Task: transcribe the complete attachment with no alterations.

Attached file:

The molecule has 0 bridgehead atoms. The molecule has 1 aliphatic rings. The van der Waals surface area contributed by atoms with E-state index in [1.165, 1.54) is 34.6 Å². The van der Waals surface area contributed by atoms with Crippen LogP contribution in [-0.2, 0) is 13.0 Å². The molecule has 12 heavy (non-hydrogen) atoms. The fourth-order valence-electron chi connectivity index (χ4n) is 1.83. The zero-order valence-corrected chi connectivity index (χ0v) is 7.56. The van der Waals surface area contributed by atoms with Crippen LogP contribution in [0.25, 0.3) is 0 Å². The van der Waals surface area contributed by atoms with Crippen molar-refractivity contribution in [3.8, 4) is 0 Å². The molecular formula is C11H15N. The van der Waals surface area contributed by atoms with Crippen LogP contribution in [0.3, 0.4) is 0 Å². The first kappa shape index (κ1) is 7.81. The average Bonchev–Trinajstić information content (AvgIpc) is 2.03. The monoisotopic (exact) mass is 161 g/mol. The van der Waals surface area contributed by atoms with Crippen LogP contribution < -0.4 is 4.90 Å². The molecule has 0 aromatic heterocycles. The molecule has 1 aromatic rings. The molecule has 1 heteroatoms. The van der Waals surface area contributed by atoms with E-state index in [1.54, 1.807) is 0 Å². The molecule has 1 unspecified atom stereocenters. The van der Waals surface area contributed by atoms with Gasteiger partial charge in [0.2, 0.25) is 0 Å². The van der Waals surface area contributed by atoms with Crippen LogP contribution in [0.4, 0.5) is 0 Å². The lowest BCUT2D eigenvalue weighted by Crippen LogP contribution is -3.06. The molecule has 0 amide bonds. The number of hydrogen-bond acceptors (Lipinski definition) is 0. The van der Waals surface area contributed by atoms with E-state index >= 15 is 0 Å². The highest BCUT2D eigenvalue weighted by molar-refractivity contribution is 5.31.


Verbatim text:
The molecule has 0 bridgehead atoms. The molecule has 1 aliphatic rings. The van der Waals surface area contributed by atoms with E-state index in [1.165, 1.54) is 34.6 Å². The van der Waals surface area contributed by atoms with Crippen LogP contribution in [-0.2, 0) is 13.0 Å². The molecule has 12 heavy (non-hydrogen) atoms. The fourth-order valence-electron chi connectivity index (χ4n) is 1.83. The zero-order valence-corrected chi connectivity index (χ0v) is 7.56. The van der Waals surface area contributed by atoms with Crippen LogP contribution in [0.25, 0.3) is 0 Å². The van der Waals surface area contributed by atoms with Crippen molar-refractivity contribution in [3.8, 4) is 0 Å². The molecular formula is C11H15N. The van der Waals surface area contributed by atoms with Crippen LogP contribution in [0.3, 0.4) is 0 Å². The first kappa shape index (κ1) is 7.81. The average Bonchev–Trinajstić information content (AvgIpc) is 2.03. The monoisotopic (exact) mass is 161 g/mol. The van der Waals surface area contributed by atoms with Crippen LogP contribution < -0.4 is 4.90 Å². The molecule has 0 aromatic heterocycles. The molecule has 1 aromatic rings. The molecule has 1 heteroatoms. The van der Waals surface area contributed by atoms with E-state index in [1.54, 1.807) is 0 Å². The molecule has 1 unspecified atom stereocenters. The van der Waals surface area contributed by atoms with Gasteiger partial charge in [0.2, 0.25) is 0 Å². The van der Waals surface area contributed by atoms with Crippen LogP contribution in [0.4, 0.5) is 0 Å². The lowest BCUT2D eigenvalue weighted by Crippen LogP contribution is -3.06. The molecule has 0 amide bonds. The number of hydrogen-bond acceptors (Lipinski definition) is 0. The van der Waals surface area contributed by atoms with E-state index >= 15 is 0 Å². The highest BCUT2D eigenvalue weighted by molar-refractivity contribution is 5.31.